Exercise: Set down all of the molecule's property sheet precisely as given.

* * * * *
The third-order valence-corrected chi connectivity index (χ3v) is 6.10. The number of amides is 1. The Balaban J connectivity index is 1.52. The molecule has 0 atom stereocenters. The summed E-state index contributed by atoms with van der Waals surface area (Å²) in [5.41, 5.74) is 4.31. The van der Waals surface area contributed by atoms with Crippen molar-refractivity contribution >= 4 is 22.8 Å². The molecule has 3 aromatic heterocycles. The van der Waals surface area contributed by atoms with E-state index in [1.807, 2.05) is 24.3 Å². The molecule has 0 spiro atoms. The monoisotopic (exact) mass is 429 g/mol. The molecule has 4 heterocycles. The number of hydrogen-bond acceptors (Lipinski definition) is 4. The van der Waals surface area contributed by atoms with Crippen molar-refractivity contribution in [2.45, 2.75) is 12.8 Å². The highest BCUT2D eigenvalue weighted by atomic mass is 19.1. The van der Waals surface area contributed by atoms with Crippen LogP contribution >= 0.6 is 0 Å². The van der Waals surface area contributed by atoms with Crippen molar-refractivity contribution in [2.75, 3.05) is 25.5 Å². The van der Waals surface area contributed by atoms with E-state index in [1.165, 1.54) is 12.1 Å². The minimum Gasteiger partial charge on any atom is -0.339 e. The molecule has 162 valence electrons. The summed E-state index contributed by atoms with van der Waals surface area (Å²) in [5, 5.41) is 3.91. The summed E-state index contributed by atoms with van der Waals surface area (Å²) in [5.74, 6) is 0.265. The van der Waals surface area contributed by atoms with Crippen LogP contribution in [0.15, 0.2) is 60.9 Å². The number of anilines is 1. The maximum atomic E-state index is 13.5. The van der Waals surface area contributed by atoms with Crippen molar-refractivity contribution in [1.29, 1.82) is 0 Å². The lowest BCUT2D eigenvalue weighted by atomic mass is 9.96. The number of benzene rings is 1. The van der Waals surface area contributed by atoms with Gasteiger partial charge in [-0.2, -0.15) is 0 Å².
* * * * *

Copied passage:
The third-order valence-corrected chi connectivity index (χ3v) is 6.10. The number of amides is 1. The Balaban J connectivity index is 1.52. The molecule has 0 atom stereocenters. The summed E-state index contributed by atoms with van der Waals surface area (Å²) in [5.41, 5.74) is 4.31. The van der Waals surface area contributed by atoms with Crippen molar-refractivity contribution >= 4 is 22.8 Å². The molecule has 3 aromatic heterocycles. The van der Waals surface area contributed by atoms with E-state index in [1.807, 2.05) is 24.3 Å². The molecule has 0 spiro atoms. The monoisotopic (exact) mass is 429 g/mol. The molecule has 4 heterocycles. The number of hydrogen-bond acceptors (Lipinski definition) is 4. The van der Waals surface area contributed by atoms with Crippen molar-refractivity contribution in [2.45, 2.75) is 12.8 Å². The highest BCUT2D eigenvalue weighted by atomic mass is 19.1. The van der Waals surface area contributed by atoms with Crippen LogP contribution >= 0.6 is 0 Å². The van der Waals surface area contributed by atoms with Crippen molar-refractivity contribution in [2.75, 3.05) is 25.5 Å². The van der Waals surface area contributed by atoms with E-state index in [1.165, 1.54) is 12.1 Å². The minimum Gasteiger partial charge on any atom is -0.339 e. The molecule has 162 valence electrons. The summed E-state index contributed by atoms with van der Waals surface area (Å²) in [5, 5.41) is 3.91. The summed E-state index contributed by atoms with van der Waals surface area (Å²) in [5.74, 6) is 0.265. The van der Waals surface area contributed by atoms with Crippen LogP contribution in [0.15, 0.2) is 60.9 Å². The number of anilines is 1. The maximum atomic E-state index is 13.5. The van der Waals surface area contributed by atoms with Crippen molar-refractivity contribution in [1.29, 1.82) is 0 Å². The lowest BCUT2D eigenvalue weighted by atomic mass is 9.96. The number of benzene rings is 1. The van der Waals surface area contributed by atoms with Gasteiger partial charge in [-0.2, -0.15) is 0 Å².